A journal and autograph book that provides a unique insight into life and conditions at Frongoch prisoner of war camp has been acquired at auction by Clare Museum. It’s estimated that 1,800 Irish participants of The Easter Rising were interned at this camp between June and December 1916.

The journal belonged to Irish Republican Army (IRA) volunteer and future Clare politician Patrick Brennan, from Meelick. It features accounts of life in the North Wales camp, poetry in Irish and English, and colored illustrations of the camp and its inhabitants.

The journal is also autographed by many of the camp's prisoners including Michael Collins and Richard Mulcahy, who would later become instrumental figures in the ensuing Irish War of Independence and the establishment of the Irish Free State.

"Outside of the author's historic connections with County Clare, this journal and autograph book is hugely important considering the upcoming centenary of the 1916 Rising and the significant influence of the Frongoch camp experience on the future leaders of the Irish War of Independence," commented Cllr. John Crowe, Cathaoirleach [chairperson] of Clare County Council.

Crowe added, "As a native of Sixmilebridge in East Clare, I have long known about the contribution of Patrick Brennan from nearby Meelick during the struggle for Irish freedom and subsequently as a politician, including as a TD for Clare (1921-22, 1922-23). I warmly welcome the acquisition of this book which serves as a timely and poignant reminder of the sacrifices made by Irish men and women for their country."

The book, which is expected to go on public display before Christmas, was successfully acquired at Whyte's auction house on Saturday for €5,000 by Clare County Librarian Helen Walsh, acting on behalf of Clare Museum.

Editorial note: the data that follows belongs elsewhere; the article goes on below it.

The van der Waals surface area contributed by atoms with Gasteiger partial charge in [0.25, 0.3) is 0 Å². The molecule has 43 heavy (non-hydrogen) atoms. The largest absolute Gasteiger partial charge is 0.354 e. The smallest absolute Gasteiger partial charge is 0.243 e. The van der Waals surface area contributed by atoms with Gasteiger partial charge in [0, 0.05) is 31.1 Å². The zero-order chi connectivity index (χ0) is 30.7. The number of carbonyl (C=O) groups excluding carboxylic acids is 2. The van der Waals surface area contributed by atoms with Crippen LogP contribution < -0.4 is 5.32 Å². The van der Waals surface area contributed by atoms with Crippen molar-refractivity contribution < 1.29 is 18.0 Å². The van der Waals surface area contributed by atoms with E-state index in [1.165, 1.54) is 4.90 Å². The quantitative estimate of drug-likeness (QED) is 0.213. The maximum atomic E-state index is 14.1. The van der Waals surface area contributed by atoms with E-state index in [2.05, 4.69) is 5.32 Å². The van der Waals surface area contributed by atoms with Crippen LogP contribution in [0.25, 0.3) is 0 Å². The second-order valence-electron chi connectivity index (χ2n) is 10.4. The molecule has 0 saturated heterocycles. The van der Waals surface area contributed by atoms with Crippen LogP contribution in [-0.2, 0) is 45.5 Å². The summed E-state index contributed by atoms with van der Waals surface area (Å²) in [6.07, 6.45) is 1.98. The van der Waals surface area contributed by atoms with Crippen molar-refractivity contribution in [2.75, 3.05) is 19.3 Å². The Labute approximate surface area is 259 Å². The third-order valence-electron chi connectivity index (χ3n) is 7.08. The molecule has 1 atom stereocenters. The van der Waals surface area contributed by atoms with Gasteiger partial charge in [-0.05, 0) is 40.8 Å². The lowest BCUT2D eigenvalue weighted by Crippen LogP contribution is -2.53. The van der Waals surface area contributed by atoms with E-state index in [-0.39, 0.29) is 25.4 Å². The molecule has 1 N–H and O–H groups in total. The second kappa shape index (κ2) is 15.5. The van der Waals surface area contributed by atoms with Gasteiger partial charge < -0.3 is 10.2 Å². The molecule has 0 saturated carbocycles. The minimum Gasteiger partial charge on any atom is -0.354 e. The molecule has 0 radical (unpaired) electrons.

Walsh explained, "I viewed the book in Whytes ahead of the weekend auction and deemed it of great value and significance for County Clare. It is beautifully illustrated in parts with water color drawings of the camp, poetry in Irish and English, and numerous signatures of note. It also contains an artwork by Cathal Mac Dubhgall featuring the words "Fianna Fáil," which was an alternative Irish language translation for the title of the rebel Irish Volunteers. The name was later adopted by Eamon de Valera's political party some ten years later."

"We anticipate that the journal and autograph book will be placed on public display at Clare Museum in Ennis before Christmas. We are also arranging to have the document digitized so as to allow people to view its contents online at clarelibrary.ie," added Walsh.

Meanwhile, Ms. Walsh acknowledged Cratloe-based Councillor Cathal Crowe, who informed Clare County Council that the book was being auctioned at Whytes, and would be a historically significant acquisition for Clare Museum.

Patrick Brennan was one of the Irish Volunteer leaders in Clare at the time of the 1916 Rising and was interned at Frongoch in June 1916 by the British Army because of his Republican activities.

Upon his release shortly before Christmas 1916, Brennan became leader of the 1917 Volunteer campaign in Clare which ultimately led to the Mountjoy Hunger Strike of September 1917, the martyrdom of Tomás Ashe and the consolidation of republican sentiment across the country. Brennan took part in the Cratloe Ambush of January 1921 and other military actions but became more important as a political figure following the Anglo-Irish truce of July 11, 1921. Patrick was later elected TD (pro-treaty) for East Clare and was central in the development of the Civic Guard (later An Garda Síochána).